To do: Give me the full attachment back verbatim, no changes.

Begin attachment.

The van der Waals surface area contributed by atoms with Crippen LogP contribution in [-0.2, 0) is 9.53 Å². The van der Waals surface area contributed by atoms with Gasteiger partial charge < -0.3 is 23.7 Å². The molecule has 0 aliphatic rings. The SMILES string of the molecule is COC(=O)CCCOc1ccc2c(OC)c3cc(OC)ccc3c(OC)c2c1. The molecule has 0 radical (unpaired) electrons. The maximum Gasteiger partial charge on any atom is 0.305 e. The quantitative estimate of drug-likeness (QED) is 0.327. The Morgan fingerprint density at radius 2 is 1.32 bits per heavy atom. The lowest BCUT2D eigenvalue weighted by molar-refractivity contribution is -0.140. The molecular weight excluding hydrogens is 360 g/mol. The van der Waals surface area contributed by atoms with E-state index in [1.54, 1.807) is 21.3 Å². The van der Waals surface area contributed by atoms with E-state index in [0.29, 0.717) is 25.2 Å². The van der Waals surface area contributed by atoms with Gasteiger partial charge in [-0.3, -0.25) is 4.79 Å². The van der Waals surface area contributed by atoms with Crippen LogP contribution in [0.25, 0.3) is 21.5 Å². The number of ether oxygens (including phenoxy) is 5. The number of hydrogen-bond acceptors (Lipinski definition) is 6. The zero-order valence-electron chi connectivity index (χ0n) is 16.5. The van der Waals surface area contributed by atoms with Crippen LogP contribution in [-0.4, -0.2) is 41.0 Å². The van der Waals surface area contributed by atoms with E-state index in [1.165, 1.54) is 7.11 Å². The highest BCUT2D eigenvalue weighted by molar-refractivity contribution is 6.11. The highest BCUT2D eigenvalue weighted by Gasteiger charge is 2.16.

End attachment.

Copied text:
The van der Waals surface area contributed by atoms with Crippen LogP contribution in [-0.2, 0) is 9.53 Å². The van der Waals surface area contributed by atoms with Gasteiger partial charge < -0.3 is 23.7 Å². The molecule has 0 aliphatic rings. The SMILES string of the molecule is COC(=O)CCCOc1ccc2c(OC)c3cc(OC)ccc3c(OC)c2c1. The molecule has 0 radical (unpaired) electrons. The maximum Gasteiger partial charge on any atom is 0.305 e. The quantitative estimate of drug-likeness (QED) is 0.327. The Morgan fingerprint density at radius 2 is 1.32 bits per heavy atom. The lowest BCUT2D eigenvalue weighted by molar-refractivity contribution is -0.140. The molecular weight excluding hydrogens is 360 g/mol. The van der Waals surface area contributed by atoms with E-state index in [1.54, 1.807) is 21.3 Å². The van der Waals surface area contributed by atoms with E-state index in [0.29, 0.717) is 25.2 Å². The van der Waals surface area contributed by atoms with Gasteiger partial charge in [-0.3, -0.25) is 4.79 Å². The van der Waals surface area contributed by atoms with Crippen LogP contribution in [0.25, 0.3) is 21.5 Å². The number of ether oxygens (including phenoxy) is 5. The number of hydrogen-bond acceptors (Lipinski definition) is 6. The zero-order valence-electron chi connectivity index (χ0n) is 16.5. The van der Waals surface area contributed by atoms with Crippen LogP contribution in [-0.4, -0.2) is 41.0 Å². The van der Waals surface area contributed by atoms with E-state index in [1.165, 1.54) is 7.11 Å². The highest BCUT2D eigenvalue weighted by molar-refractivity contribution is 6.11. The highest BCUT2D eigenvalue weighted by Gasteiger charge is 2.16.